Analyzing the Name Dispute between the Republic of Macedonia and Greece: Twenty Years after the Interim Agreement

Event Date: Friday April 17, 2015
Time: 1:30 - 3:30 PM
Location: Wasserstein Hall 1019

The Program on Negotiation at Harvard Law School is proud to present

Analyzing the Name Dispute between the Republic of Macedonia and Greece:
Twenty Years after the Interim Agreement


Mathew Nimitz

Mr. Matthew Nimetz

Personal Envoy of the Secretary-General of the United Nations


Dr. Daniel Serwer

Dr. Daniel Serwer

Senior Research Professor of Conflict Management

Johns Hopkins School of Advanced International Studies


Boshko Stankovski

Mr. Boshko Stankovski

Graduate Research Fellow, Program on Negotiation

Discussion moderated by

Professor Robert H. Mnookin

Samuel Williston Professor of Law
Chair, Program on Negotiation
Harvard Law School


Friday, April 17
1:30 – 3:30 pm

Wasserstein Hall, Room 1019
Harvard Law School

Free and open to the public; light refreshments will be served.

About the Speakers:

Matthew Nimetz serves as the Personal Envoy of the Secretary-General of the United Nations in connection with the continuing negotiations between Greece and the Former Yugoslav Republic of Macedonia, a position he assumed in 1999.  From March 1994 through September 1995, Mr. Nimetz served as President Clinton’s Special Envoy in the mediation of the dispute between the two parties, which concluded with the signing of the Interim Accord in 1995.

Mr. Nimetz served as Under Secretary of State for Security Assistance, Science and Technology from February through December 1980 and as Counselor of the Department of State (1977-1980).  In those capacities, he supervised United States security assistance programs and the Department’s international scientific and technological programs, including scientific and technical cooperation, nuclear nonproliferation issues, and international environmental and communications policies of the U.S. Government.  He also supervised, among other things, U.S. policy on the Eastern Mediterranean (Greece, Turkey, Cyprus) and relationships with Eastern European countries.

Mr. Nimetz serves as a member of the Council on Foreign Relations, member and former chair of the Center for Democracy and Reconciliation in Southeast Europe, a trustee of both Central European University and American University of Central Asia, a director of Green City Force, a Brooklyn-based training organization for youths.  He is also a trustee of the Rubin Museum of Art, a trustee of National Committee on American Foreign Policy, a director of Americans for Oxford, Inc., and a member of the Advisory Committee of the Center for Development Economics at Williams College.  Mr. Nimetz was born in New York, and received degrees from Williams College and the Harvard Law School where he was president of the Harvard Law Review.  He also has an M.A. from Balliol College, Oxford University, where he was a Rhodes Scholar.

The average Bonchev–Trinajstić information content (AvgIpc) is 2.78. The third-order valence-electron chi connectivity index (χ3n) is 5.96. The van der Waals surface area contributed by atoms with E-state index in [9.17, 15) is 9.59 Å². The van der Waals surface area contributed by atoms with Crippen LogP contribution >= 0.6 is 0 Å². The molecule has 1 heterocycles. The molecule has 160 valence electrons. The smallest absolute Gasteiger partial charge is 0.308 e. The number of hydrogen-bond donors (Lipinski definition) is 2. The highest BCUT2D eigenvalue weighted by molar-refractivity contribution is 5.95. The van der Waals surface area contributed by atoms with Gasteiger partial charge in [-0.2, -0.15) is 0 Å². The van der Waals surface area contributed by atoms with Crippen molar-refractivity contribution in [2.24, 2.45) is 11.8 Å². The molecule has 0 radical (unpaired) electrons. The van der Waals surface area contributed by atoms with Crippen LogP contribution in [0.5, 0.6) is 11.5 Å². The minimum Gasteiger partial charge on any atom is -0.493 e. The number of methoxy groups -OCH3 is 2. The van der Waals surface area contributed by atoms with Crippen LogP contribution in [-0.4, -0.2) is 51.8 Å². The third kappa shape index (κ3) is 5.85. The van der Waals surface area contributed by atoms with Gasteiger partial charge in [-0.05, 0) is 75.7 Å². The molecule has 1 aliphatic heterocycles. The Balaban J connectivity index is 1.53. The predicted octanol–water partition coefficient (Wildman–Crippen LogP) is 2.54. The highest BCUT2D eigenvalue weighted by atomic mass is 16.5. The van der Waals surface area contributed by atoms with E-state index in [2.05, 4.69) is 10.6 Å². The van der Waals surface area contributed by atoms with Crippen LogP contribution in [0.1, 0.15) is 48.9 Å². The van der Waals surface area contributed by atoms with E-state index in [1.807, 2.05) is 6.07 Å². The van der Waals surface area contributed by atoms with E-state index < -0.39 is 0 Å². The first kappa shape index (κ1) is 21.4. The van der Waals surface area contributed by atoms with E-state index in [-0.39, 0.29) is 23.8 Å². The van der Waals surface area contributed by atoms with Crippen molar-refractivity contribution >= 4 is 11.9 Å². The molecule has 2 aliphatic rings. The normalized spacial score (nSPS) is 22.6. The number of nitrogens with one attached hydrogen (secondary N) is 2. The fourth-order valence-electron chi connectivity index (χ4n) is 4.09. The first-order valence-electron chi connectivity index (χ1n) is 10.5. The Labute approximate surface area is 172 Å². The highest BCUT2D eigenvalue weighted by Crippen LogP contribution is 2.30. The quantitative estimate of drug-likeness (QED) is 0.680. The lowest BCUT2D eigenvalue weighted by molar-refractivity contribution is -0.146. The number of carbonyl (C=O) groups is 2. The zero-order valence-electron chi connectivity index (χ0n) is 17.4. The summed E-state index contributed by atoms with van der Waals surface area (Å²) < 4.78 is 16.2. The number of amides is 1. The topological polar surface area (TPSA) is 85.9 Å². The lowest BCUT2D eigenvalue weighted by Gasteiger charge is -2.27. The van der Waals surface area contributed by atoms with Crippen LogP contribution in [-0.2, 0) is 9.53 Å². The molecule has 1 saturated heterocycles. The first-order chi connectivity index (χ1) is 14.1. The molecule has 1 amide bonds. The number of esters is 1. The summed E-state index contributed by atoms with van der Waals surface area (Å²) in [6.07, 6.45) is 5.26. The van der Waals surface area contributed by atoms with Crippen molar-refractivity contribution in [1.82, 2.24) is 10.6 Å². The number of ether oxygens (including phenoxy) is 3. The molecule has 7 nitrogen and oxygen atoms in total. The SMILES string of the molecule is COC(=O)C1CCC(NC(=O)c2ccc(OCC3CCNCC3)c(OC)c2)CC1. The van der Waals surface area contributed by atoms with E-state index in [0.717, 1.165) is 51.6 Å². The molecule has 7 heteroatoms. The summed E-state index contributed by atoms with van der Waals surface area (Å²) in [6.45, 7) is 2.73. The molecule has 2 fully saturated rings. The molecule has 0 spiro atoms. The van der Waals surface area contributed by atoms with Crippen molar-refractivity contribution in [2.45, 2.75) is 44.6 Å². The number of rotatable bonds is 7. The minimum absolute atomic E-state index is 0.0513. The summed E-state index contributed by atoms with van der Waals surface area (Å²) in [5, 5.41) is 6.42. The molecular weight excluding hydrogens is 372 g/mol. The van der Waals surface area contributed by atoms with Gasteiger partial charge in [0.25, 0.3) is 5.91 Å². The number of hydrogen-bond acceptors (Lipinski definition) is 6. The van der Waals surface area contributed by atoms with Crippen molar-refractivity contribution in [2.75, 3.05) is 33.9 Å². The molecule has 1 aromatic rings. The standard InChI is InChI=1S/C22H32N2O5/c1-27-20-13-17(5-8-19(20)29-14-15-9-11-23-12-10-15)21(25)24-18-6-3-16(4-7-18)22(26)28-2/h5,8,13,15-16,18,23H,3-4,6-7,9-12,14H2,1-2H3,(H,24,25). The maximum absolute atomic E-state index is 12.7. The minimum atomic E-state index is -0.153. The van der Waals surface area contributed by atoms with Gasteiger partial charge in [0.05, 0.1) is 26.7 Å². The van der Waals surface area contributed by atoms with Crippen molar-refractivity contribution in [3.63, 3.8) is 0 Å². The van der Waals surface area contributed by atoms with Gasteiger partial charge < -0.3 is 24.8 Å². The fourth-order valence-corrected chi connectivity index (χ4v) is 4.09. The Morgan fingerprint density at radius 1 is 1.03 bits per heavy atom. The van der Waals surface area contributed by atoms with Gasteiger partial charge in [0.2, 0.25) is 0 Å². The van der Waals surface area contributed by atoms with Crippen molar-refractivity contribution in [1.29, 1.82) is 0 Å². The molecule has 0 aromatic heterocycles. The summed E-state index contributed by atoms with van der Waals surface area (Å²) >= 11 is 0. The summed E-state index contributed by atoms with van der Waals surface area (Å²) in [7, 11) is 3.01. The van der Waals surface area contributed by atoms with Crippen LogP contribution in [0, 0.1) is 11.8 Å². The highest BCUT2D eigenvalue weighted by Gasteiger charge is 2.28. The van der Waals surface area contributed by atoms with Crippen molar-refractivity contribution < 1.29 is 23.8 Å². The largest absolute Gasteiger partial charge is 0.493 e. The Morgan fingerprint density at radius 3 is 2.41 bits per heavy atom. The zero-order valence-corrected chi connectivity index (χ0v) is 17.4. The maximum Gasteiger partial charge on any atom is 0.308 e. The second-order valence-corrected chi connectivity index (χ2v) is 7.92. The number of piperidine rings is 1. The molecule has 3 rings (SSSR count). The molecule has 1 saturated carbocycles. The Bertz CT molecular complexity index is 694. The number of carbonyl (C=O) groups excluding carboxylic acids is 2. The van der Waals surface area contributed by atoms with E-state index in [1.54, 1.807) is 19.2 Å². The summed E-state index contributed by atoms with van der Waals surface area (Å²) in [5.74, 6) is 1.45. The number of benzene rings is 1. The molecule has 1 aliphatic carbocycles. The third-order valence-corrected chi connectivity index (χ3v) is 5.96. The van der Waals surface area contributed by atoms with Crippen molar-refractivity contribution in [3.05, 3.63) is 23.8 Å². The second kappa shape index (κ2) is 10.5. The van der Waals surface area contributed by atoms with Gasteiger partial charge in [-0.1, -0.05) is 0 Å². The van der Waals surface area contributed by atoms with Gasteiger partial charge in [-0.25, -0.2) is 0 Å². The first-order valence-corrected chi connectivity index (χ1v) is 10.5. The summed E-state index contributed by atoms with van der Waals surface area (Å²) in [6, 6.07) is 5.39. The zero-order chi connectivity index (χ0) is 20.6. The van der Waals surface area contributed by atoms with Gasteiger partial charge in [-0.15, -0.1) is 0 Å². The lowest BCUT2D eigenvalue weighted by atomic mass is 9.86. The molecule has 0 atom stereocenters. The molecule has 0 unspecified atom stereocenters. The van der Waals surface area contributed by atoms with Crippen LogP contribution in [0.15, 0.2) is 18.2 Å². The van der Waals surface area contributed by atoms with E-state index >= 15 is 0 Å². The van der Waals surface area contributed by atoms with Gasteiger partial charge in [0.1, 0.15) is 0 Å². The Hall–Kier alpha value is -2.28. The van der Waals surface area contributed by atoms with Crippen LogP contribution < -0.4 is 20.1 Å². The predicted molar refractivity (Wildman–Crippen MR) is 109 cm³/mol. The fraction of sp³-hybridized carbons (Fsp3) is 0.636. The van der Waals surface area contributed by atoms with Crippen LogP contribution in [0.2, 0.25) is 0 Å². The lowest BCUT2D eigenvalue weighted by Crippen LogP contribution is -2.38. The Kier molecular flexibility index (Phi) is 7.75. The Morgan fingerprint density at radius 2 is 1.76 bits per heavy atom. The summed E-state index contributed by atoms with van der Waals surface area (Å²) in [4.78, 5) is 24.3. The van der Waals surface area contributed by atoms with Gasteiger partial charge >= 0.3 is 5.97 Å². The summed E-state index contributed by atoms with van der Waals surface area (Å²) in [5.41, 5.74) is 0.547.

Daniel Serwer (Ph.D., Princeton) is a Senior Research Professor of Conflict Management, as well as a Senior Fellow at the Center for Transatlantic Relations, at the Johns Hopkins School of Advanced International Studies.  He is also a Scholar at the Middle East Institute.  His current interests are focused on the civilian instruments needed to protect U.S. national security as well as transition and state-building in the Middle East, North Africa and the Balkans.  His Righting the Balance:  How You Can Help Protect America was published in November 2013 by Potomac Books.

Formerly vice president for centers of peacebuilding innovation at the United States Institute of Peace (2009-10), he led teams there working on rule of law, religion, economics, media, technology, security sector governance and gender.  He was also vice president for peace and stability operations at USIP, where he led its peacebuilding work in Iraq, Afghanistan, Sudan and the Balkans and served as Executive Director of the Hamilton/Baker Iraq Study Group.  Serwer has worked on preventing interethnic and sectarian conflict in Iraq and has facilitated dialogue between Serbs and Albanians in the Balkans.

He was a minister-counselor at the Department of State, serving from 1994 to 1996 as U.S. special envoy and coordinator for the Bosnian Federation, mediating between Croats and Muslims and negotiating the first agreement reached at the Dayton peace talks. From 1990 to 1993, he was deputy chief of mission and chargé d’affaires at the U.S. Embassy in Rome, where he led a major diplomatic mission through the end of the Cold War and the first Gulf War.


Boshko Stankovski is a PhD candidate at the University of Cambridge, where he studies as a member of Trinity College. His dissertation is in the field of international law, and deals with issues of sovereignty and conditionality in peace agreements on self-determination and secession disputes. While at PON, he has been researching secession negotiations, focusing on whether there is a requirement to negotiate secession in international law, as well as on different aspects regarding the conduct of the parties in the negotiation process. He holds a BA in law from the University of Saints Cyril and Methodius (Skopje, Macedonia) and MPhil in international relations from the University of Cambridge, UK.


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